The day That Stood Still

June 17, 2009
By Brian Woolley BRONZE, North Bend, Washington
Brian Woolley BRONZE, North Bend, Washington
1 article 0 photos 0 comments

L.A. 5

I listen to the news man talking about there being a possible flood by my house. After the 11 at 11 I fell into the deep trance called sleep. My dad quickly wakes me. “Ahh what’s up” I sleepily asked. “We have no time” he whispered back. At first I thought that someone broke into our house, but as I walked to the stairs I heard a low rumble like the sound you hear when are by the ocean. What seemed like the Gulf of Mexico was in my very own house. At this time I knew the next couple of days were going to be a difficult situation.

The next morning I awoke to the roaring water of the water raging over the falls. I decided to check out the downstairs. I was shocked to see the downstairs. The violet paint was torn form the walls. The finish was thrown from the hardwood floor. I looked at the murky water and saw some of my most precious valuables drenched through. The ones I cared most about is my dead grandma’s mariner hat that was given to me by her before she died of breast cancer. Also, my laptop that I got for Christmas was in the water too.

Later in the day my parents decided for us to stay at my cousin’s house in Woodinville. I thought he was crazy. Trying to dive in standing water up to five feet? I pushed for us to stay, but I couldn’t convince them to stay. So, we headed off to Woodinville. The roads there were awful. At one point I felt the car float in the water. Luckily a slight current moved us to shallower water which allowed us get traction and move. That was the only real problem, besides road closers. We safely arrived after a 3 hour drive.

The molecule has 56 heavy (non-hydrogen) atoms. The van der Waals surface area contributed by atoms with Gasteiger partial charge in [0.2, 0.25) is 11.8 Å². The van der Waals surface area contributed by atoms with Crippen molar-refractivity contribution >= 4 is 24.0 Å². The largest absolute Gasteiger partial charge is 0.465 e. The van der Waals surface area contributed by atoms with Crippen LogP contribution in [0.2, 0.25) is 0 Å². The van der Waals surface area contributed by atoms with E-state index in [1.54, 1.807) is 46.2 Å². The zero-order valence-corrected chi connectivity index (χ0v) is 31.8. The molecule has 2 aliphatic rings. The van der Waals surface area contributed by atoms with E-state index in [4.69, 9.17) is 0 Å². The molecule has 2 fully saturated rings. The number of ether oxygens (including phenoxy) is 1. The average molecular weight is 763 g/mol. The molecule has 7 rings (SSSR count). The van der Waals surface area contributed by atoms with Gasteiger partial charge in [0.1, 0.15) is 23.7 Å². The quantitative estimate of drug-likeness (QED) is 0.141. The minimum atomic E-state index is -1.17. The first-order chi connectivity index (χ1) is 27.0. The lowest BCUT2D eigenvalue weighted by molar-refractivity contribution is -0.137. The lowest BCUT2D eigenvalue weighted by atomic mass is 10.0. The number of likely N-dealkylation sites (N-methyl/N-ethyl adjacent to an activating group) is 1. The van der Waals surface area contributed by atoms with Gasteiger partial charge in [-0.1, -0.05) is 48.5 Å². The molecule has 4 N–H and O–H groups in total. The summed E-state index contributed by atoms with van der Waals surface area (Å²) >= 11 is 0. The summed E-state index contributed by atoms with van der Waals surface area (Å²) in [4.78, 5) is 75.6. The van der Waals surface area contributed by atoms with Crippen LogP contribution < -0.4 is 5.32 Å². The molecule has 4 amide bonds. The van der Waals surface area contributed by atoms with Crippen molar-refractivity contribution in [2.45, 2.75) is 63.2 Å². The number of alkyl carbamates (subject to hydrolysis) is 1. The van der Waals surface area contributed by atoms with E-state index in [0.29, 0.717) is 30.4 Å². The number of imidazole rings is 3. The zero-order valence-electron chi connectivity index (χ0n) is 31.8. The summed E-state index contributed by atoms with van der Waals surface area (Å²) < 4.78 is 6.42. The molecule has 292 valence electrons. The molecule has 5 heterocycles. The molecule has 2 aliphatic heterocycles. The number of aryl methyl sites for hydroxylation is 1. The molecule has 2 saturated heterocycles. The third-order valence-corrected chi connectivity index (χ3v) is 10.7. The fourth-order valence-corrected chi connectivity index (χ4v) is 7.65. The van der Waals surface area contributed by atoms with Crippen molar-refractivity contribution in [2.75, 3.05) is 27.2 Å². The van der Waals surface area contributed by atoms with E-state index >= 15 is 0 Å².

When we heard it was safe to come back we ventured back through rough conditions to the house. I was shocked to see what seemed like a whole new world. The streets were filled with rumble and waste. The houses had and obvious water mark to show how high the water got. Cars were flipped over. My house had up to 4 feet of water in it. My favorite couch was water logged. Everything was ruined. My mom started crying and my dad couldn’t look.

Out of disasters, comes heroes. I looked outside and saw a group of men, average Joes, answering the call of duty, helping others. They walked up to us and asked if we needed help. What could we say? Of course we did. After a long 5 hours the house started to look much better. I left the house to get some alone time. I walked to the river and started thinking. How could have we avoided it. I guess we couldn’t have, no one could. Scene you can’t avoid these incidents I guess the only thing you can do is get back up. Besides, isn’t that how you judge someone, doesn’t matter how hard you fall, it is how you get back up. I just wish that I could have helped someone. Filled one sandbag or save something of theirs. I now realize that in a difficult situation that the only ting you can do is to push forward and get to the light of the tunnel.

The author's comments:
This is a ture story that affected many people that live in snoqualmie Vally. There lives will be forever changed.

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